Engle v. Liggett Group, Inc.

Decision Date21 December 2006
Docket NumberNo. SC03-1856.,SC03-1856.
Citation945 So.2d 1246
PartiesHoward A. ENGLE, M.D., et al., Petitioners, v. LIGGETT GROUP, INC., et al., Respondents.
CourtFlorida Supreme Court

Stanley M. Rosenblatt and Susan Rosenblatt of Stanley M. Rosenblatt, P.A., Miami, Florida, for Petitioners.

Alvin Bruce Davis of Steel, Hector and Davis, P.A., Miami, Florida, Mercer K. Clarke and Kelly A. Luther of Clarke, Silverglate, Campbell, Williams and Montgomery, Miami, Florida, Marc E. Kasowitz, Daniel R. Benson and Aaron H. Marks of Kasowitz, Benson, Torres and Friedman, LLP, New York, New York, Elliott H. Scherker, Arthur J. England, Jr., and David L. Ross of Greenberg Traugrig, P.A., Miami, Florida, Norman A. Coll and Kenneth J. Reilly of Shook, Hardy and Bacon, LLP, Miami, Florida, Stephen N. Zack of Zack, Sparber, Kosnitzky, Spratt and Brooks, P.A., Miami, Florida, Benjamine Reid and Wendy F. Lumish of Carlton Fields, P.A., Miami, Florida, Anthony N. Upshaw of Adorno and Yoss, P.A., Miami, Florida, Renaldy J. Gutierrez and Kathleen M. Sales of Gutierrez and Associates, Miami, Florida, Dan K. Webb and Stuart Altschuler of Winston and Strawn, LLP, Chicago, Illinois, Robert H. Klonoff of Jones Day, Washington, D.C., Robert C. Heim and Joseph Patrick Archie of Dechert, LLP, Philadelphia, Pennsylvania, James R. Johnson and Diane P. Flannery of Jones Day, Atlanta, Georgia, and Richard A. Schneider of King and Spalding, LLP, Atlanta, Georgia, Joseph P. Moodhe of Debevoise and Plimpton, New York, New York, James T. Newsom of Shook, Hardy and Bacon, LLP, Kansas City, Missouri, for Respondents.

Norwood S. Wilner of Spohrer, Wilner, Maxwell and Matthews, P.A., Jacksonville, Florida on behalf of Tobacco Trial Lawyers Association; Theodore Jon Leopold of Ricci—Leopold, P.A., Palm Beach Gardens, Florida, Richard Frankel, Matthew L. Myers, and Michael Stroud, Washington, D.C. on behalf of Trial Lawyers for Public Justice and Public Citizen, the Campaign for Tobacco-Free Kids, and the American Cancer Society; Stephen P. Teret and Jon S. Vernick, Center for Law and the Public's Health, Johns Hopkins Bloomberg School of Public Health, Baltimore, Maryland, and John B. Ostrow, Miami, Florida on behalf of American Public Health Association, American Medical Association, American Academy of Pediatrics, American Heart Association, American Lung Association, American Legacy Foundation and Roswell Park Cancer Institute, Sylvester Comprehensive Cancer Center/University of Miami Hospital and Clinics and the Women's Cancer League of Greater Miami; Phillip Timothy Howard of Howard and Associates, P.A., Tallahassee, Florida, Douglas Blanke, Executive Director, William Mitchell College of Law, Saint Paul, Minnesota, Richard A. Daynard, Ph.D., Robert L. Kline and Christopher Banthin, Northeastern University School of Law, Boston, Massachusetts on behalf of Tobacco Control Legal Consortium and Tobacco Control Resource Center; Roy C. Young of Young Van Assenderp, Tallahassee, Florida, John H. Beisner, John F. Niblock and Jessica Davidson Miller of O'Melveny and Myers, LLP, Washington, D.C., and Robin S. Conrad, National Chamber Litigation Center, Inc., Washington, D.C., on behalf of the Chamber of Commerce of the United States; Rebecca O'Dell Townsend of Haas, Dutton, Blackburn, Lewis and Longley, P.L., Tampa, Florida, Daniel J. Popeo and David Price, Washington, D.C., on behalf of Washington Legal Foundation and National Association of Manufacturers, for Amici Curiae.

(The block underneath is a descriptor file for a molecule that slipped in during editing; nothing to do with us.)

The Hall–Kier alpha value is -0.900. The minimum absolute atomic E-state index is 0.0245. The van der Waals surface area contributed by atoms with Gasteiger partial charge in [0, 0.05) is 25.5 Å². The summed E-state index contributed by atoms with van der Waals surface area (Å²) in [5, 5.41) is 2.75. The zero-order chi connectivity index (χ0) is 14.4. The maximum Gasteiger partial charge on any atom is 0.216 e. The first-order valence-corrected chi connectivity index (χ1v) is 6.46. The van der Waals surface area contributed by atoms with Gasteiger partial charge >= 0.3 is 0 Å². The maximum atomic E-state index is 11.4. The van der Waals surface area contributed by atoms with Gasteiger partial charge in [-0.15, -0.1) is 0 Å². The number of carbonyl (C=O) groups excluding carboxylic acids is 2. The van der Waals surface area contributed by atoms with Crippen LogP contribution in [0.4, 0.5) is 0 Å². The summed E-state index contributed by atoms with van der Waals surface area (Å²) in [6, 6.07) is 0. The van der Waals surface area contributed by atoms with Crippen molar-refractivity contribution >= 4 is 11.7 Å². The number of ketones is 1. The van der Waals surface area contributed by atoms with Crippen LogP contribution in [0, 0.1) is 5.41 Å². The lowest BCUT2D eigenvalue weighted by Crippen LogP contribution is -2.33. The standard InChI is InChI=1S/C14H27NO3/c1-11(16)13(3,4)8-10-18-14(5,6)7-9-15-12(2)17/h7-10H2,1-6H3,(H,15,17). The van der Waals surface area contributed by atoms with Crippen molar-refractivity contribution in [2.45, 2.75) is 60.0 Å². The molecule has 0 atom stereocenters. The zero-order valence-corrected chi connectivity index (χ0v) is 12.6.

This case arises from the Third District Court of Appeal's reversal of a final judgment entered in a smokers' class action lawsuit that sought damages against cigarette companies and industry organizations for alleged smoking-related injuries. See Liggett Group, Inc. v. Engle, 853 So.2d 434 (Fla. 3d DCA 2003) (hereinafter "Engle II"). The final judgment awarded $12.7 million in compensatory damages to three individual plaintiffs and $145 billion in punitive damages to the entire class. See id. at 441. We have jurisdiction because Engle II misapplies our decision in Young v. Miami Beach Improvement Co., 46 So.2d 26 (Fla.1950). See art. V, § 3(b)(3), Fla. Const.

For the reasons explained more fully in this opinion, although we approve the Third District's reversal of the $145 billion class action punitive damages award, we quash the remainder of the Third District's decision. A majority of the Court (Anstead, Pariente, Lewis and Quince) holds that the compensatory damages award in favor of Mary Farnan in the amount of $2,850,000 and Angie Della Vecchia in the amount of $4,023,000 should be reinstated. However, the court unanimously agrees that the compensatory damages award in favor of Frank Amodeo must be vacated based on the statute of limitations.